An electronic reproduction of the Guide for Victim Souls of the Sacred Heart of Jesus compiled from various sources by the Very Rev. Joseph Kreuter, OSB.

Nihil Obstat: Arthur J. Scanlan, S.T.D., Censor Librorum. Imprimatur + Stephen J. Donahue, S.T.D., Administrator of New York; 1939.

According to the United States Copyright Office the copyright has expired on this book.

In your charity, please pray that the Sacred Heart draws many souls here to read, contemplate and be enkindled.


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From the Biography of Mo. Marie Deluil-Martiny: Immolation
by Abbe L. Laplace.
Nihil Obstat. Authur J. Scanlan, S.T.D.
Imprimatur +Patrick Cardinal Hays
New York, July 14, 1926.

Part II: The Second Degree of the Spirit of Sacrifice .1

A) Willing Performance of Duty

Victim Souls have a wide field for the exercise of the spirit of sacrifice in the faithful performance of the duties of their state in life. These duties demand constant self-denial from weak nature; for, surely, continuous toil throughout the day, whatever its character, becomes in the long run most trying and exhausting, and demands perpetual sacrifice of self; but if cheerfully done in the spirit of reparation, it makes one a Victim Soul in the full sense of the term.

In the faithful performance of their daily duties, Victim Souls should pay attention to three points: (1) the avoidance of all deliberate faults; (2) faithfulness in the observance of their order of the day; (3) the conscientious observance of their rule.

B) The Avoidance of Deliberate Faults

Our Savior said to St. Margaret Mary Alacoque: “Learn of Me, because I am the perfect Master, Who teach holiness. I am perfect purity and cannot bear even the smallest fault.”

1) Here Our Lord does not refer to involuntary faults, into which we fall through want of reflection, or through human weakness. With the best of will and in spite of the most perfect spirit of sacrifice, we shall continue to commit such faults during our entire life, for they are inherent in our very nature.

Our nature would have to be completely reconstituted and spiritualized, and the consequences of original sin removed, before we could avoid all such faults of weakness. That is a condition which we can never hope for in this life; it will be realized only in eternity.

Neither do these involuntary faults offend Our Savior any more than a mother is offended at her little child’s falling repeatedly whilst attempting to walk. The mother only pities the weakness of her child, helps it to rise when it has fallen, and pets it when it has hurt itself. In like manner, Our Savior only pities us because of our faults arising from weakness, and is ever anxious to receive us back with the greatest tenderness, if we will but return to Him in all humility.

For this reason we ought never to be disturbed because of such faults. St. Margaret Mary tells us expressly: “You must never become uneasy or disturbed at the sight of your faults and miseries. They are even good and useful, since they preserve in us the consciousness of our wretchedness. Inasmuch as we do not offend God by them, we ought to be glad at being afflicted with such involuntary perversities, which contribute to our greater humiliation.”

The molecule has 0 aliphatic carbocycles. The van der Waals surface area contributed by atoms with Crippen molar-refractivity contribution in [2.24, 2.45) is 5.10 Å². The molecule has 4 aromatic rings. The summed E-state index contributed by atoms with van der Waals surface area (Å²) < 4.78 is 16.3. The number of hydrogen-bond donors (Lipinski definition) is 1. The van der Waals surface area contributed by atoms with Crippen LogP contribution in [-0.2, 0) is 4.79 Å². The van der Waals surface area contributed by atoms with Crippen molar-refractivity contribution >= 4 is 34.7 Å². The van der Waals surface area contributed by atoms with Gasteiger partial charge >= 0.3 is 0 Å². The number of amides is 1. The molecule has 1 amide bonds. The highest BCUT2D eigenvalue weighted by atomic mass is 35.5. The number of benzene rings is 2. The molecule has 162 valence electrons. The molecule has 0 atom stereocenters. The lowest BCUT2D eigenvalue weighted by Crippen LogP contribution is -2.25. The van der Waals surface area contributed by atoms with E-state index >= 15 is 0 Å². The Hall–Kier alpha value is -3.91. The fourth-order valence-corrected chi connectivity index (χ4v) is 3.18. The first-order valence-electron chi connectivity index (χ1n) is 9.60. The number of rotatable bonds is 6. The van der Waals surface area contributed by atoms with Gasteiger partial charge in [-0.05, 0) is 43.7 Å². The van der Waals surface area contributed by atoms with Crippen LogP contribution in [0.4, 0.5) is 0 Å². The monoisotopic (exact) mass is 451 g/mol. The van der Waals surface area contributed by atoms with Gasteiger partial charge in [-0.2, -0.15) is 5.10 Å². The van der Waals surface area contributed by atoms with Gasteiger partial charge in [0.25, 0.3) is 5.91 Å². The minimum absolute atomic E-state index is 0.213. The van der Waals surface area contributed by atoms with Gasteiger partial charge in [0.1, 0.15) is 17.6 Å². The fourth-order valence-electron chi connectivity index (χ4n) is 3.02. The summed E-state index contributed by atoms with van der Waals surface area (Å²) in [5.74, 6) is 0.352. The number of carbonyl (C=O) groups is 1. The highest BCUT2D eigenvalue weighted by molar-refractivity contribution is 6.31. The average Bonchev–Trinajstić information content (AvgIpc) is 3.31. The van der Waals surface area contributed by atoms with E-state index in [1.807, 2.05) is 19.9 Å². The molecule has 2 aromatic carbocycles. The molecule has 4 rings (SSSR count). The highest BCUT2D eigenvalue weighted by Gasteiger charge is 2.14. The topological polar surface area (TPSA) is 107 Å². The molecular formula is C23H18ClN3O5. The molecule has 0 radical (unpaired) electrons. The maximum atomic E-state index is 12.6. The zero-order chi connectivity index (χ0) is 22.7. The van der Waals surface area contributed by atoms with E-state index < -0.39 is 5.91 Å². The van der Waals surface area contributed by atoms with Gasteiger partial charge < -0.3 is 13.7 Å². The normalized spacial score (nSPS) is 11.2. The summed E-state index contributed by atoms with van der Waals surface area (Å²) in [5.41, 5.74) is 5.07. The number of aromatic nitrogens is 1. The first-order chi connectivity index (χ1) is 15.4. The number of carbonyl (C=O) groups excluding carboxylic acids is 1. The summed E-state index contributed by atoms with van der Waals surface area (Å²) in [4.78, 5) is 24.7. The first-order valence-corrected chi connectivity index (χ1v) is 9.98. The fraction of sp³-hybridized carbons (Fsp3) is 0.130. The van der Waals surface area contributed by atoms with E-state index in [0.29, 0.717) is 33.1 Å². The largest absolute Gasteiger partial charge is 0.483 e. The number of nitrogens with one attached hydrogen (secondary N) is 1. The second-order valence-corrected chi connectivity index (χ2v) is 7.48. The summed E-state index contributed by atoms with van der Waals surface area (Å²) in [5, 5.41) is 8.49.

As a matter of fact, if we never committed any faults, not even through haste, we should have to fear greatly lest we should become guilty of self-complacency, and even of exalting ourselves above others. To preserve humility of heart, it is therefore good for us at times to fall into some humiliating exterior faults, which make us feel thoroughly ashamed of ourselves. On such occasions let us say to Our Lord with the Psalmist: “It is good for me, that Thou hast humiliated me.”

On this point Father Grou, S.J., says most admirably: “The masters of the spiritual life maintain that God often permits certain faults to remain in even the most perfect souls – faults of which, in spite of all efforts, they can not rid themselves – in order that they may realize how very weak they are and what they would be without His grace; to prevent their becoming proud because of His favors, to preserve in them a dissatisfaction with themselves, and to help them to escape the snares of self-love; to make them practice watchfulness and have frequent recourse to prayer.

“The faults which we commit are not infrequently occasions of practicing virtue. Thus when we have allowed a harsh word to escape our lips, or have given way to sudden impatience, an act of humility will make good the fault and make abundant satisfaction for any scandal we may have given. The fault was committed through impulse; it is, as it were, retracted by a fully determined act of the will, which has cost us much. Such an act pleases God more than our fault can have displeased Him.” Nevertheless, it ought to be the constant endeavor of a soul that is aiming at perfection to rid herself of even these involuntary faults.

2) What Victim Souls must altogether avoid are deliberate faults. St. Margaret Mary is most insistent on this point. “Our love of God,” she says, “must keep us from doing anything that might displease the Beloved of our soul. I cannot understand how a heart which belongs to God and sincerely wishes to love Him, can offend Him willfully. Be careful, therefore, I conjure you, not to commit such faults; for they would rob you of very many graces, the loss of which would render your heart lukewarm and so weaken your soul as to make progress in the way of perfection simply impossible.”